S Korean industrial zone workers head home

Seoul's unification ministry says remaining seven workers have returned home from joint industrial zone in North Korea.

    Most remaining South Korean workers at the Kaesong industrial zone returned home earlier this week [Getty]
    Most remaining South Korean workers at the Kaesong industrial zone returned home earlier this week [Getty]

    Seven remaining South Korean workers at a joint industrial zone in North Korea have returned home, completing a withdrawal from the complex after months of cross-border tensions.

    Seoul's unification ministry said remaining issues had been resolved and the workers crossed back over the border on Friday evening.

    The Kaesong industrial complex, built 10 km north of the tense border in 2004, was once a rare symbol of inter-Korean cooperation but now faces the possibility of permanent closure.

    South Korea pulled out most of its remaining workers early on Tuesday but the seven stayed to settle unresolved issues such as unpaid taxes and wages for North Korean workers, believed to amount to millions of dollars.

    A South Korean vehicle loaded with cash would head to the North at the same time to make the payments demanded by Pyongyang, the South Korean ministry said.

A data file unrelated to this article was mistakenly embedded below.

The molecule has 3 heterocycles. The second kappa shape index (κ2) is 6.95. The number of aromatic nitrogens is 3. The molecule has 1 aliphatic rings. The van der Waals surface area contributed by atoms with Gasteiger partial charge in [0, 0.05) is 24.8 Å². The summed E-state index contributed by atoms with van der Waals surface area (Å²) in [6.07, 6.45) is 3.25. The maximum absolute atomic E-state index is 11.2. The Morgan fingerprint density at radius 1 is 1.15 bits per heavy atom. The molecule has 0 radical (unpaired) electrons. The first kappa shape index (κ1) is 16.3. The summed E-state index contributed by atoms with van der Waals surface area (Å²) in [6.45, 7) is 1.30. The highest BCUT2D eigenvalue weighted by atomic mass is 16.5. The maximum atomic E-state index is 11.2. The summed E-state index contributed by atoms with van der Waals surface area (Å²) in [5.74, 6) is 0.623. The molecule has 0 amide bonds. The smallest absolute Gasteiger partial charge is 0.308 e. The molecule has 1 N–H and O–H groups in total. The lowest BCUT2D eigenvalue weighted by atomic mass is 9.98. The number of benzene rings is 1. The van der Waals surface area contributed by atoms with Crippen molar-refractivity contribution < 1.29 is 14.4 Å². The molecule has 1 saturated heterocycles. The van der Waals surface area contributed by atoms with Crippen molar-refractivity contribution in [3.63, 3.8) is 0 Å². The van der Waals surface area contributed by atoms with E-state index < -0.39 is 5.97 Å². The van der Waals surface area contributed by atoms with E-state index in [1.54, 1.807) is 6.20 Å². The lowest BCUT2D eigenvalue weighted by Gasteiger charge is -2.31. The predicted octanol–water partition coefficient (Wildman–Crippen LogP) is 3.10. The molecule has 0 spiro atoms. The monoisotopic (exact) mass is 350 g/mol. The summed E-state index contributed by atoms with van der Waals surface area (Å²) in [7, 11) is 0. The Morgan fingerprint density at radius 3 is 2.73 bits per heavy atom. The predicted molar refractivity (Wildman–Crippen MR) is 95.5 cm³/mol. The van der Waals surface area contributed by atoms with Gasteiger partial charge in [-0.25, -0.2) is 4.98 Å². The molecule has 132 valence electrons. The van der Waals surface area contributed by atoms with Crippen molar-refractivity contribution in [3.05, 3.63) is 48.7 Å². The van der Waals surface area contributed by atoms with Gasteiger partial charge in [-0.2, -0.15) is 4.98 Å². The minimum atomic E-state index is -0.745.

Late last month, Seoul ordered all remaining South Koreans to leave after the North banned entry by southerners, pulled out all its own 53,000 workers and rejected the South's call for talks on the impasse.

    Tensions high

    Tension has been high since the North, angered by fresh UN sanctions sparked by its nuclear test in February and South Korea-US military drills, issued a series of threats of a nuclear war against Seoul and Washington.

    Seoul's top nuclear envoy headed for Beijing on Wednesday for talks with Chinese officials on the stand-off on the Korean Peninsula.

    The North ignored a plea by South Korean businessmen to visit the joint industrial zone on Tuesday for talks on its future.

    Kaesong is a crucial hard currency source for the impoverished North, through taxes and revenues, and from its cut of worker wages.

    The project was born out of the "Sunshine Policy" of inter-Korean conciliation initiated in the late 1990s by South Korean President Kim Dae-jung.

    SOURCE: Agencies


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